Saturday, 5 June 2010

Why I Teach Creative Writing

At a tutorial in Oxford on Tuesday a student said as he was leaving, I can't understand why someone like you, a successful novelist, teaches. I mumbled something about enjoying it, but he didn't look convinced. So, Mick, this is for you. It's what I should have said.

Life isn't about money - heck, if that was what interested me, being a novelist would be a daft choice. We all need money to live on, but after a certain point, it's about consumerism. I don't care about going on flashy holidays or having a smart car. I have no interest in designer labels or eating in the best restaurants or living in a big house.

What I'm interested in is writing and reading, and talking about writing and reading, and being with people who like writing and reading. I like the mechanics of writing - why does X work, and why doesn't Y? I like doing things like crosswords and sudoku and story analysis feels pretty much the same to me. I like playing around with structure and character, I like seeing the patterns fall into place. Teaching is an outlet for that. I come up with exercises for students that examine the mechanics of writing, they do them, and then we discuss the success or otherwise. It's endlessly fascinating.

I also get a lot out of the students. There's nothing better than seeing someone improve - I was reading some student work yesterday that had been revised and was so excited, she'd absolutely nailed the story. It's so satisfying when that happens. And the students I teach are usually alert and interested and want to improve and nearly as obsessed by writing as I am. (This is why I don't teach British undergrads any more because they usually aren't.) Classes are energising and uplifting. And occasionally there's the adrenalin rush of feeling you're out lion taming, although that happens less and less as I get more experienced.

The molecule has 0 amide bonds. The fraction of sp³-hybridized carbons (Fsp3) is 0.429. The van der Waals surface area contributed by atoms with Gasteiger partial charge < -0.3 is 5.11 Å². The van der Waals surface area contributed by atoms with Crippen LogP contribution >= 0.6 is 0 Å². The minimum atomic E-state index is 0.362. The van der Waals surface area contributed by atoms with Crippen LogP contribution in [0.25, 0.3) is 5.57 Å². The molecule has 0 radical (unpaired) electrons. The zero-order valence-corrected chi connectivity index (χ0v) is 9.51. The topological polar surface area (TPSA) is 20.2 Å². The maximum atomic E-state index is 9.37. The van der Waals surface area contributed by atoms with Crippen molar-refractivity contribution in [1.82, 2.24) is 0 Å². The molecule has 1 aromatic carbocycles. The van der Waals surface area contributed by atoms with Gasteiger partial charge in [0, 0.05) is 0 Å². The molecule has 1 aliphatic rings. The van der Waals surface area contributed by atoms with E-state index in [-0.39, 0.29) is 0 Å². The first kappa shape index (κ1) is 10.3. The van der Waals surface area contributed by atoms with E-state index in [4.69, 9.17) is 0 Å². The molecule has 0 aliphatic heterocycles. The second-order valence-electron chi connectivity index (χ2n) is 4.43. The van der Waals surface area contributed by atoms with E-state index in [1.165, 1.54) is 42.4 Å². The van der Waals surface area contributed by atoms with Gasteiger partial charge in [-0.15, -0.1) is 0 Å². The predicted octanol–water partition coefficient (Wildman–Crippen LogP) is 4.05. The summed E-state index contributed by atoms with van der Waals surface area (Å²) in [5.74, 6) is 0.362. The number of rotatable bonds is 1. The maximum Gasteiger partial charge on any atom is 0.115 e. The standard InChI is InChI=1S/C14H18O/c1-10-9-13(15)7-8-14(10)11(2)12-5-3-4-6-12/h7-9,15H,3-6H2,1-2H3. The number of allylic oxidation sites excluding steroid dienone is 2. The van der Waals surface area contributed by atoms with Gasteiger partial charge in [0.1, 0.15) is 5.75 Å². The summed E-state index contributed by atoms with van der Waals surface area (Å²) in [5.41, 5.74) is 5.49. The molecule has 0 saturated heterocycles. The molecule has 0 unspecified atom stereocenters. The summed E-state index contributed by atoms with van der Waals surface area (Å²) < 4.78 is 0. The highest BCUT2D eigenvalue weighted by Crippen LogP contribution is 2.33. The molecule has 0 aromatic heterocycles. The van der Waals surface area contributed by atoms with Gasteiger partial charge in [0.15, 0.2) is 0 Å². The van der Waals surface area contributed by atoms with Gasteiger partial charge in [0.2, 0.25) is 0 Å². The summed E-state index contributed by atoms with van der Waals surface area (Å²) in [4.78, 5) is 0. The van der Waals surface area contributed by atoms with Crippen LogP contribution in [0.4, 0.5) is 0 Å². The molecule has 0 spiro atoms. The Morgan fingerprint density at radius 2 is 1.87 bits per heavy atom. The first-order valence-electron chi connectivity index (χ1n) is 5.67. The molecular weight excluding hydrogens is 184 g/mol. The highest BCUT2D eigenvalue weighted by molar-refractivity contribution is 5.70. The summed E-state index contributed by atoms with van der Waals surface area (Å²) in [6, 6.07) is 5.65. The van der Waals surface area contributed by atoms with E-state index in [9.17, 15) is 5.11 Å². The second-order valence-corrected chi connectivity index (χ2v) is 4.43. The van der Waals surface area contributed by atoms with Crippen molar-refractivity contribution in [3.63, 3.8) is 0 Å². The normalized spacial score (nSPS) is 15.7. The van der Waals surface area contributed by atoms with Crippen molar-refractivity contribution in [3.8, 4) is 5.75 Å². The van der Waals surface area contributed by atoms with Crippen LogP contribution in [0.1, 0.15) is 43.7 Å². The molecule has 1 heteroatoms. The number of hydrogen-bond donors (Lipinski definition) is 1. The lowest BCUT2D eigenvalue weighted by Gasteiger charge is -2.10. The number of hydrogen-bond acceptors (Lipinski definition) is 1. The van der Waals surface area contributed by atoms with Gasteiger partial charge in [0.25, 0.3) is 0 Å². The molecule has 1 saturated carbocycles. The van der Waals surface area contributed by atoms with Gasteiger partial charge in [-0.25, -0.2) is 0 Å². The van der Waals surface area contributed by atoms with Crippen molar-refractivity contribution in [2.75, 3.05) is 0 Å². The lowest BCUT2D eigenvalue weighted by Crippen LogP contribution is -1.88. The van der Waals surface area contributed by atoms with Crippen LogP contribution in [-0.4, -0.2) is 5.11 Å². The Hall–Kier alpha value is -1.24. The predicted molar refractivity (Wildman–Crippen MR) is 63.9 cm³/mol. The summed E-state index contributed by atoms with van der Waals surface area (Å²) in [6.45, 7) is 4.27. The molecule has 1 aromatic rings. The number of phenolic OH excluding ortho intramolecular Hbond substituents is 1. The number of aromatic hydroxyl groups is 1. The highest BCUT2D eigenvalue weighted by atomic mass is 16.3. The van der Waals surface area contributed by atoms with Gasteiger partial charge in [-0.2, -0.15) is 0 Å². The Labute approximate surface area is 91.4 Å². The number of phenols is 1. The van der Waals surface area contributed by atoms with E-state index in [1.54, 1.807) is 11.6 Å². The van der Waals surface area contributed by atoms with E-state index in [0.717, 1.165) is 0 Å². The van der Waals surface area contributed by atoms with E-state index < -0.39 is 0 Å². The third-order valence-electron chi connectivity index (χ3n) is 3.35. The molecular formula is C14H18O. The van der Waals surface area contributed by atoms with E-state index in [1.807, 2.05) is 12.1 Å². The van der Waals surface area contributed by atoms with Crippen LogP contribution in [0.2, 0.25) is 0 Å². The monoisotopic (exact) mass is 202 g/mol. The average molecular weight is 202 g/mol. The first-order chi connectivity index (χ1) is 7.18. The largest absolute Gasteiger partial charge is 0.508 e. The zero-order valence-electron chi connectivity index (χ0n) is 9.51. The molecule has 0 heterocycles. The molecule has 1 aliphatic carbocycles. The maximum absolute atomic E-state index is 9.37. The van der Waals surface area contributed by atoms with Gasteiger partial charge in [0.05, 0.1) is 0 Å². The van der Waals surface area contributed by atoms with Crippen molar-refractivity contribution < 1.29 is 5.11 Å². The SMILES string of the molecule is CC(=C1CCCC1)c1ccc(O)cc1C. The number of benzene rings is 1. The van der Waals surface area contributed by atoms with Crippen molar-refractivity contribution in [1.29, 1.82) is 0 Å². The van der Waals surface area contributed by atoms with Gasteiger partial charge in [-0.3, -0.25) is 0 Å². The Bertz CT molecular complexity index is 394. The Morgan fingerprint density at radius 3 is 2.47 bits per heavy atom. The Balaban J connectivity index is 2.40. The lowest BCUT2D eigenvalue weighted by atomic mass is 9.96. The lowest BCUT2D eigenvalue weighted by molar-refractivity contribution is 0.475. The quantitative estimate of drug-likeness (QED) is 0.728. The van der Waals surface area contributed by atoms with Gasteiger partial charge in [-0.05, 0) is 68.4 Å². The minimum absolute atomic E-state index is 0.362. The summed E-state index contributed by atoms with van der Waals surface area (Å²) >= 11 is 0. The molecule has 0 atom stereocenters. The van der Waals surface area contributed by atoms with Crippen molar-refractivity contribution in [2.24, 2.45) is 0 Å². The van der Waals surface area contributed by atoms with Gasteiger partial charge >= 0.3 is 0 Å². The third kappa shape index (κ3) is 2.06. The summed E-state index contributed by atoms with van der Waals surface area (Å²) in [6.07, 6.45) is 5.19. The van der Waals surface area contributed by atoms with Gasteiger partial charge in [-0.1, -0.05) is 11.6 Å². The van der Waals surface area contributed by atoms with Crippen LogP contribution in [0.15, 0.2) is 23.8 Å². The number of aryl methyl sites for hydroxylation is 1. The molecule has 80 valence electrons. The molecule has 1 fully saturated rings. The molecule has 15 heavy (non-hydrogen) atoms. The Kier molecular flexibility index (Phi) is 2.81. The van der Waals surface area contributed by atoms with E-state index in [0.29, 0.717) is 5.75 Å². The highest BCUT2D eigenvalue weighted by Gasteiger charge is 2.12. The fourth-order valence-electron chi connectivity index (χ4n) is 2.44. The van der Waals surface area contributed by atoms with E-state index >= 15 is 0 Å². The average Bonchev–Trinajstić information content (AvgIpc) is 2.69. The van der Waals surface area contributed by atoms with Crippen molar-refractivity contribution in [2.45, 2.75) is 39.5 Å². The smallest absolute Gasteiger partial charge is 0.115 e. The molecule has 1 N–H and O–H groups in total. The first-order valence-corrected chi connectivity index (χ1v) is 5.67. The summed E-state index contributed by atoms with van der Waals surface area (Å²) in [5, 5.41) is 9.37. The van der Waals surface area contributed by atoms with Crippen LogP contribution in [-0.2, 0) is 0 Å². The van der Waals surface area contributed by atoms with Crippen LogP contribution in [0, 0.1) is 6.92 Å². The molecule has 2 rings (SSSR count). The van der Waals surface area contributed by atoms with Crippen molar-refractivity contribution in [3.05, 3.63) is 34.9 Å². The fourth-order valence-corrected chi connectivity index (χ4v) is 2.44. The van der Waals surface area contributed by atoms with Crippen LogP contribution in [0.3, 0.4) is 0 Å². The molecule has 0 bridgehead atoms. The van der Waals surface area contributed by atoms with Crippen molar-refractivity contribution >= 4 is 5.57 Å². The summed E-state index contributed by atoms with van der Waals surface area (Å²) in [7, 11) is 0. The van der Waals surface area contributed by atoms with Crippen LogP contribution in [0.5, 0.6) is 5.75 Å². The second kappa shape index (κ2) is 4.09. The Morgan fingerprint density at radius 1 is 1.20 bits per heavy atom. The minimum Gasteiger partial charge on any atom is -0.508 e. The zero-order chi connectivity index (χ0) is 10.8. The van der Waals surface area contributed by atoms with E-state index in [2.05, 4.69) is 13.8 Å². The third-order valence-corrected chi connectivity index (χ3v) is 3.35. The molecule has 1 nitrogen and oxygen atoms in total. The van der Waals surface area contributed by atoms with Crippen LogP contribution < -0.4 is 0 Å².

And then there are practical considerations. I'm published today, I may not be tomorrow. Publishing changes, writers go out of fashion, get blocked. Teaching provides some stability in an uncertain world. It also gets me out of the house and away from the computer and into the real world meeting a range of real people. Writers can become isolated: the job involves hours of sitting on your own in an imaginary world. It suits people who are introverted and not especially sociable. It suits me. I'm never happier than when I take a week out and go to an isolated cottage to write. Teaching forces me to be out there in the real world.

Some people like football. Some like choral singing. I like teaching. That's all.

Next event - CHESTERFIELD! 10th June, at the library at 7.30 as part of the Derbyshire Lit Fest. (Details on p 49 of the brochure). And then it's Birmingham on the 23rd.

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